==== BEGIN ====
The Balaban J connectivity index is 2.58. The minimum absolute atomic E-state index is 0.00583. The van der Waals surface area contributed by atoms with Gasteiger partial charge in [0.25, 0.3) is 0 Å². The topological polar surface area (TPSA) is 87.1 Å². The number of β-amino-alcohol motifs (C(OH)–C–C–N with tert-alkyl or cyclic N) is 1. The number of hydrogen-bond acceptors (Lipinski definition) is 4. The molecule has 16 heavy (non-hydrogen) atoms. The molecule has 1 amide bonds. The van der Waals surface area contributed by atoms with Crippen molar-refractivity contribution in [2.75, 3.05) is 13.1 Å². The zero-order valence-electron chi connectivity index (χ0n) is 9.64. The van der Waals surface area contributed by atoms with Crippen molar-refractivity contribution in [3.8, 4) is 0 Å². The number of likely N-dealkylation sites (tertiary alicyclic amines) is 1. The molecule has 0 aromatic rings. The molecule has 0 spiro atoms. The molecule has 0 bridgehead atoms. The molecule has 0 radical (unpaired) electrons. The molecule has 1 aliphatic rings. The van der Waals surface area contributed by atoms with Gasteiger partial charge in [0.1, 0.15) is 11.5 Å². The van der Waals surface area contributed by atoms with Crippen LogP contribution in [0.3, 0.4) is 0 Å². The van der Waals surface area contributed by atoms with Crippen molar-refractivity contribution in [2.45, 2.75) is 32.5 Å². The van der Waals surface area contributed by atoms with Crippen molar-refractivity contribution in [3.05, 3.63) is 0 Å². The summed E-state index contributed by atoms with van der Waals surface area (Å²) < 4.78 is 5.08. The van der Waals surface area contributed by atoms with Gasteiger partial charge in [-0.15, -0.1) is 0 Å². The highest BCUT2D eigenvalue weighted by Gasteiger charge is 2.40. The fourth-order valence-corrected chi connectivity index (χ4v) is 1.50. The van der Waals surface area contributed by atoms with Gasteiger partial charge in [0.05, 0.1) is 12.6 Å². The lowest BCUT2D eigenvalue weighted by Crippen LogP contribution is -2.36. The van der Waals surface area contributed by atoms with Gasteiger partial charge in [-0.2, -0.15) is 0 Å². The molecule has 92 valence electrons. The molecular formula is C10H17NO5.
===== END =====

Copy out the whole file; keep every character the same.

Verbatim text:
The Balaban J connectivity index is 2.58. The minimum absolute atomic E-state index is 0.00583. The van der Waals surface area contributed by atoms with Gasteiger partial charge in [0.25, 0.3) is 0 Å². The topological polar surface area (TPSA) is 87.1 Å². The number of β-amino-alcohol motifs (C(OH)–C–C–N with tert-alkyl or cyclic N) is 1. The number of hydrogen-bond acceptors (Lipinski definition) is 4. The molecule has 16 heavy (non-hydrogen) atoms. The molecule has 1 amide bonds. The van der Waals surface area contributed by atoms with Crippen molar-refractivity contribution in [2.75, 3.05) is 13.1 Å². The zero-order valence-electron chi connectivity index (χ0n) is 9.64. The van der Waals surface area contributed by atoms with Crippen molar-refractivity contribution in [3.8, 4) is 0 Å². The number of likely N-dealkylation sites (tertiary alicyclic amines) is 1. The molecule has 0 aromatic rings. The molecule has 0 spiro atoms. The molecule has 0 bridgehead atoms. The molecule has 0 radical (unpaired) electrons. The molecule has 1 aliphatic rings. The van der Waals surface area contributed by atoms with Gasteiger partial charge in [0.1, 0.15) is 11.5 Å². The van der Waals surface area contributed by atoms with Crippen LogP contribution in [0.3, 0.4) is 0 Å². The van der Waals surface area contributed by atoms with Crippen molar-refractivity contribution in [2.45, 2.75) is 32.5 Å². The van der Waals surface area contributed by atoms with Crippen molar-refractivity contribution in [3.05, 3.63) is 0 Å². The summed E-state index contributed by atoms with van der Waals surface area (Å²) < 4.78 is 5.08. The van der Waals surface area contributed by atoms with Gasteiger partial charge in [-0.15, -0.1) is 0 Å². The highest BCUT2D eigenvalue weighted by Gasteiger charge is 2.40. The fourth-order valence-corrected chi connectivity index (χ4v) is 1.50. The van der Waals surface area contributed by atoms with Gasteiger partial charge in [0.05, 0.1) is 12.6 Å². The lowest BCUT2D eigenvalue weighted by Crippen LogP contribution is -2.36. The van der Waals surface area contributed by atoms with Gasteiger partial charge in [-0.2, -0.15) is 0 Å². The molecule has 92 valence electrons. The molecular formula is C10H17NO5.